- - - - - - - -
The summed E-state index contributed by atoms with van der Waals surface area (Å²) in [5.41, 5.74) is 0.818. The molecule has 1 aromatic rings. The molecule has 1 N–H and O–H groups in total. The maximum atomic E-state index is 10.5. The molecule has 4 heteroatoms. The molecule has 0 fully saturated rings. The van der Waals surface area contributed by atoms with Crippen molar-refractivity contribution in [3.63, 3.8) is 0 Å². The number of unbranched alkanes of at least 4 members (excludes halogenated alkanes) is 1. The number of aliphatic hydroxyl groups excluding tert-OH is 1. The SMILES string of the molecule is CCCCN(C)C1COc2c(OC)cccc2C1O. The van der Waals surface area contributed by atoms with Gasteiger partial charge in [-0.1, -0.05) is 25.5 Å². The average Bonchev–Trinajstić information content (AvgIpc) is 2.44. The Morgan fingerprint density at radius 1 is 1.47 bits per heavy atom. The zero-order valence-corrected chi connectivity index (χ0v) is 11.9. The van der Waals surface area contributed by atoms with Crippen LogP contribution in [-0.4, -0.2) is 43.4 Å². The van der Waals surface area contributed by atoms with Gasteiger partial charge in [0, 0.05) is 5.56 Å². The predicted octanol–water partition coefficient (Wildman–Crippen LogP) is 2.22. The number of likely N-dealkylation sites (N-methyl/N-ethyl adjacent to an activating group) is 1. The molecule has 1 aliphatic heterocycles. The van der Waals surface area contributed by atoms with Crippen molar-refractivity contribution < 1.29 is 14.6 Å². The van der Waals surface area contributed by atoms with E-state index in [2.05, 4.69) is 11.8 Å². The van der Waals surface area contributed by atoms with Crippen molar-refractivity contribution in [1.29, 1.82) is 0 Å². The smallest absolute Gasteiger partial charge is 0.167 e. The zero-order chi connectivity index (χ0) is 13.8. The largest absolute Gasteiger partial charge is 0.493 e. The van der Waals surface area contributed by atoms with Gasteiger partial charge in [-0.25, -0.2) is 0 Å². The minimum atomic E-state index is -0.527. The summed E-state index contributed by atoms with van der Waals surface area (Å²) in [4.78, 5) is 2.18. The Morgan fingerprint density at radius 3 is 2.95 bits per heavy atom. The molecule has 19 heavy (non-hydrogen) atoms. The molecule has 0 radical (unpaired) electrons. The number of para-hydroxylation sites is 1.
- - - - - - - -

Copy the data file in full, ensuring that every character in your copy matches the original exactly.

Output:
The summed E-state index contributed by atoms with van der Waals surface area (Å²) in [5.41, 5.74) is 0.818. The molecule has 1 aromatic rings. The molecule has 1 N–H and O–H groups in total. The maximum atomic E-state index is 10.5. The molecule has 4 heteroatoms. The molecule has 0 fully saturated rings. The van der Waals surface area contributed by atoms with Crippen molar-refractivity contribution in [3.63, 3.8) is 0 Å². The number of unbranched alkanes of at least 4 members (excludes halogenated alkanes) is 1. The number of aliphatic hydroxyl groups excluding tert-OH is 1. The SMILES string of the molecule is CCCCN(C)C1COc2c(OC)cccc2C1O. The van der Waals surface area contributed by atoms with Gasteiger partial charge in [-0.1, -0.05) is 25.5 Å². The average Bonchev–Trinajstić information content (AvgIpc) is 2.44. The Morgan fingerprint density at radius 1 is 1.47 bits per heavy atom. The zero-order valence-corrected chi connectivity index (χ0v) is 11.9. The van der Waals surface area contributed by atoms with Crippen LogP contribution in [-0.4, -0.2) is 43.4 Å². The van der Waals surface area contributed by atoms with Gasteiger partial charge in [0, 0.05) is 5.56 Å². The predicted octanol–water partition coefficient (Wildman–Crippen LogP) is 2.22. The number of likely N-dealkylation sites (N-methyl/N-ethyl adjacent to an activating group) is 1. The molecule has 1 aliphatic heterocycles. The van der Waals surface area contributed by atoms with Crippen molar-refractivity contribution < 1.29 is 14.6 Å². The van der Waals surface area contributed by atoms with E-state index in [2.05, 4.69) is 11.8 Å². The van der Waals surface area contributed by atoms with Crippen molar-refractivity contribution in [1.29, 1.82) is 0 Å². The smallest absolute Gasteiger partial charge is 0.167 e. The zero-order chi connectivity index (χ0) is 13.8. The largest absolute Gasteiger partial charge is 0.493 e. The van der Waals surface area contributed by atoms with Gasteiger partial charge in [-0.25, -0.2) is 0 Å². The minimum atomic E-state index is -0.527. The summed E-state index contributed by atoms with van der Waals surface area (Å²) in [4.78, 5) is 2.18. The Morgan fingerprint density at radius 3 is 2.95 bits per heavy atom. The molecule has 19 heavy (non-hydrogen) atoms. The molecule has 0 radical (unpaired) electrons. The number of para-hydroxylation sites is 1.